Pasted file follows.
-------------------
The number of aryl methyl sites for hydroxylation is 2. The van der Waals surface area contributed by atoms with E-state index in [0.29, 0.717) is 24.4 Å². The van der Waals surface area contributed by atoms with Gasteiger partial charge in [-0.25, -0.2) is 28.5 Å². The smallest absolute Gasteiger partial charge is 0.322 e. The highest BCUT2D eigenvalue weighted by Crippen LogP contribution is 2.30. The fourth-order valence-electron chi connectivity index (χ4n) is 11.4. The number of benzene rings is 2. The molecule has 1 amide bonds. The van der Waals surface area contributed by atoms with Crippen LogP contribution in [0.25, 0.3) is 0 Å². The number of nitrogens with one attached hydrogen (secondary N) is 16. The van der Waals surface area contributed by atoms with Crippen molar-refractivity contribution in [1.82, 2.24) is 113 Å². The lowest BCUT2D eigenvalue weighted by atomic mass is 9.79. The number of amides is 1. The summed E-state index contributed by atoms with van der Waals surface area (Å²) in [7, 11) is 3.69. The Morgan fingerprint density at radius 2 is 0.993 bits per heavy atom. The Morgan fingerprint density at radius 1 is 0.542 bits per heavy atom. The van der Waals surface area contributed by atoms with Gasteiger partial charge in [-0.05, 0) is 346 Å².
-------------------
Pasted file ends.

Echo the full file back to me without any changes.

The number of aryl methyl sites for hydroxylation is 2. The van der Waals surface area contributed by atoms with E-state index in [0.29, 0.717) is 24.4 Å². The van der Waals surface area contributed by atoms with Gasteiger partial charge in [-0.25, -0.2) is 28.5 Å². The smallest absolute Gasteiger partial charge is 0.322 e. The highest BCUT2D eigenvalue weighted by Crippen LogP contribution is 2.30. The fourth-order valence-electron chi connectivity index (χ4n) is 11.4. The number of benzene rings is 2. The molecule has 1 amide bonds. The van der Waals surface area contributed by atoms with Crippen LogP contribution in [0.25, 0.3) is 0 Å². The number of nitrogens with one attached hydrogen (secondary N) is 16. The van der Waals surface area contributed by atoms with Crippen molar-refractivity contribution in [1.82, 2.24) is 113 Å². The lowest BCUT2D eigenvalue weighted by atomic mass is 9.79. The number of amides is 1. The summed E-state index contributed by atoms with van der Waals surface area (Å²) in [7, 11) is 3.69. The Morgan fingerprint density at radius 2 is 0.993 bits per heavy atom. The Morgan fingerprint density at radius 1 is 0.542 bits per heavy atom. The van der Waals surface area contributed by atoms with Gasteiger partial charge in [-0.05, 0) is 346 Å².